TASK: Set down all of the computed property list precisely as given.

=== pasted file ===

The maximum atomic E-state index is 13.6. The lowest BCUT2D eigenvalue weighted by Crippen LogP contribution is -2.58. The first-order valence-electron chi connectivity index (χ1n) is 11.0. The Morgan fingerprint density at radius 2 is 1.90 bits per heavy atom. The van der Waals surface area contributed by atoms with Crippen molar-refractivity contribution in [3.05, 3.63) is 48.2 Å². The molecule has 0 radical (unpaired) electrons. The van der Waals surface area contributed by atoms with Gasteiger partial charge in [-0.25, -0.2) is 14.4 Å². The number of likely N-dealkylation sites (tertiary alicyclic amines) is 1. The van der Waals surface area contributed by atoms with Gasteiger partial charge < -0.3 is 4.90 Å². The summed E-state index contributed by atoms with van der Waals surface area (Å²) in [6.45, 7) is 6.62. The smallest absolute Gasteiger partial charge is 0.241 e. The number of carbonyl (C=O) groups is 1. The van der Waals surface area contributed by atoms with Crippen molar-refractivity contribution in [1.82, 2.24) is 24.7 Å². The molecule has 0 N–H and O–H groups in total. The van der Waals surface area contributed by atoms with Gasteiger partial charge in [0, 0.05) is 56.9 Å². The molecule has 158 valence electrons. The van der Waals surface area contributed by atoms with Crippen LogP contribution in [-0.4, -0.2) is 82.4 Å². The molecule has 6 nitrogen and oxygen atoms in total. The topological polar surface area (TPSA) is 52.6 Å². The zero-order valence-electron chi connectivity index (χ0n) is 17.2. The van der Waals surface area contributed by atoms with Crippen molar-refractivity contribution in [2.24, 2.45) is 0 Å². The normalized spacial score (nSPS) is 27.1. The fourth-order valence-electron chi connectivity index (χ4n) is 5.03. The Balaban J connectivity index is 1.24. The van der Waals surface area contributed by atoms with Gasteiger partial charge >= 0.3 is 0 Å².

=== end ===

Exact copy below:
The maximum atomic E-state index is 13.6. The lowest BCUT2D eigenvalue weighted by Crippen LogP contribution is -2.58. The first-order valence-electron chi connectivity index (χ1n) is 11.0. The Morgan fingerprint density at radius 2 is 1.90 bits per heavy atom. The van der Waals surface area contributed by atoms with Crippen molar-refractivity contribution in [3.05, 3.63) is 48.2 Å². The molecule has 0 radical (unpaired) electrons. The van der Waals surface area contributed by atoms with Gasteiger partial charge in [-0.25, -0.2) is 14.4 Å². The number of likely N-dealkylation sites (tertiary alicyclic amines) is 1. The van der Waals surface area contributed by atoms with Gasteiger partial charge < -0.3 is 4.90 Å². The summed E-state index contributed by atoms with van der Waals surface area (Å²) in [6.45, 7) is 6.62. The smallest absolute Gasteiger partial charge is 0.241 e. The number of carbonyl (C=O) groups is 1. The van der Waals surface area contributed by atoms with Crippen molar-refractivity contribution in [1.82, 2.24) is 24.7 Å². The molecule has 0 N–H and O–H groups in total. The van der Waals surface area contributed by atoms with Gasteiger partial charge in [0, 0.05) is 56.9 Å². The molecule has 158 valence electrons. The van der Waals surface area contributed by atoms with Crippen LogP contribution in [-0.4, -0.2) is 82.4 Å². The molecule has 6 nitrogen and oxygen atoms in total. The topological polar surface area (TPSA) is 52.6 Å². The zero-order valence-electron chi connectivity index (χ0n) is 17.2. The van der Waals surface area contributed by atoms with Crippen molar-refractivity contribution in [2.24, 2.45) is 0 Å². The normalized spacial score (nSPS) is 27.1. The fourth-order valence-electron chi connectivity index (χ4n) is 5.03. The Balaban J connectivity index is 1.24. The van der Waals surface area contributed by atoms with Gasteiger partial charge >= 0.3 is 0 Å².